I see it. I can feel it. The light at the end of the tunnel. My second novel, The Trubaker Orphanage is 3-4 weeks from first draft completion. What an amazing journey it has been with the second major phase, and possibly the most personally sacred, coming to a close.
It’s a fascinating thing to realize, particularly for this piece which holds so much personal sentimental value. It’s a story that has been with me since late in my college years. It’s evolved, grown and matured with me as I have grown as an artist and a writer. It represents moving on from dark times and disappointment – an allegory about loving myself first so that I could love others.
There should be no surprise, then, that The Trubaker Orphanage is a love story–a gutsy love story about two childhood friends who owe their lives to a small town’s patron saint and owe each other a chance at a future together. Nothing stifles love like old hurts, however, and nothing stifles the future like the past. This year, I have personally said goodbye to some old ways of thinking and the space vacated by these long overdue expulsions has been replaced by the determination and inspiration to finish the job.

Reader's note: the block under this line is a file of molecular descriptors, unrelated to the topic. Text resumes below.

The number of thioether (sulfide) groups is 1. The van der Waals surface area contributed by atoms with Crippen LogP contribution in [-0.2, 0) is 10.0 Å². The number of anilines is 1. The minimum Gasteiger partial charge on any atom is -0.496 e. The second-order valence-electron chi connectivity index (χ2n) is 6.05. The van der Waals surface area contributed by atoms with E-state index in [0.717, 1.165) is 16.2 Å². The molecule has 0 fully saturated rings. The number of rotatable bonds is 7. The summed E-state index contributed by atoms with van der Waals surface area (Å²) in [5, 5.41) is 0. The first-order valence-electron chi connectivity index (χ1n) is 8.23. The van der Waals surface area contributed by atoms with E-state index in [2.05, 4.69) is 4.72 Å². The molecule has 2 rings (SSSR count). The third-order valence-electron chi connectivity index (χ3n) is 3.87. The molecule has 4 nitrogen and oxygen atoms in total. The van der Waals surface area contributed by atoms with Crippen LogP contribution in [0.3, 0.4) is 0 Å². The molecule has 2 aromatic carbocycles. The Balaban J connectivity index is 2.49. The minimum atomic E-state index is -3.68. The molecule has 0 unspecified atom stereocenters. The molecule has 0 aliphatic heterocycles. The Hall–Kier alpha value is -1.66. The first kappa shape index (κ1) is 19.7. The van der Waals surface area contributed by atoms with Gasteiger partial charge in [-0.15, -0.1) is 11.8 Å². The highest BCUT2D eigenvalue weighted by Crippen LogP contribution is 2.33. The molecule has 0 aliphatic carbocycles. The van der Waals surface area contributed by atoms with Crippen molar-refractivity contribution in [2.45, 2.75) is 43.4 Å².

I realize as I steam toward the light that I’m not alone. In addition to my amazing readers of THE DARK PROVINCE, my friends, loved ones, and writer comrades on twitter and facebook–two old friends particularly feel close by. One was a young man, fellow theatre artist, and college comrade who who took his own life thirteen years ago. He had agreed to play the brother of the main character in its original manifestation as a short film, Bus Stop, way back in 1997. That character that he played, “Jack”, has morphed to “Jake” the main character and narrator’s father. The female lead, Libby Nakamura was inspired on a day spent with another old friend, a true cheerleader of my dream to write and share my stories. She was a television actress in her childhood and was preparing at one point to play the inspired role of Libby in the piece’s second manifestation: a short film called Dream Girl. She passed away at age 28 in 2002 of an extremely rare disease. Today they’re both gone but I feel them close by. As I realize that I can count the days until I can hold a new finished draft in my hand, I am thankful to them—to the challenges and to the choices I’ve managed to make this year to make space for a new creation.
Alright, enough stargazing. Back to work.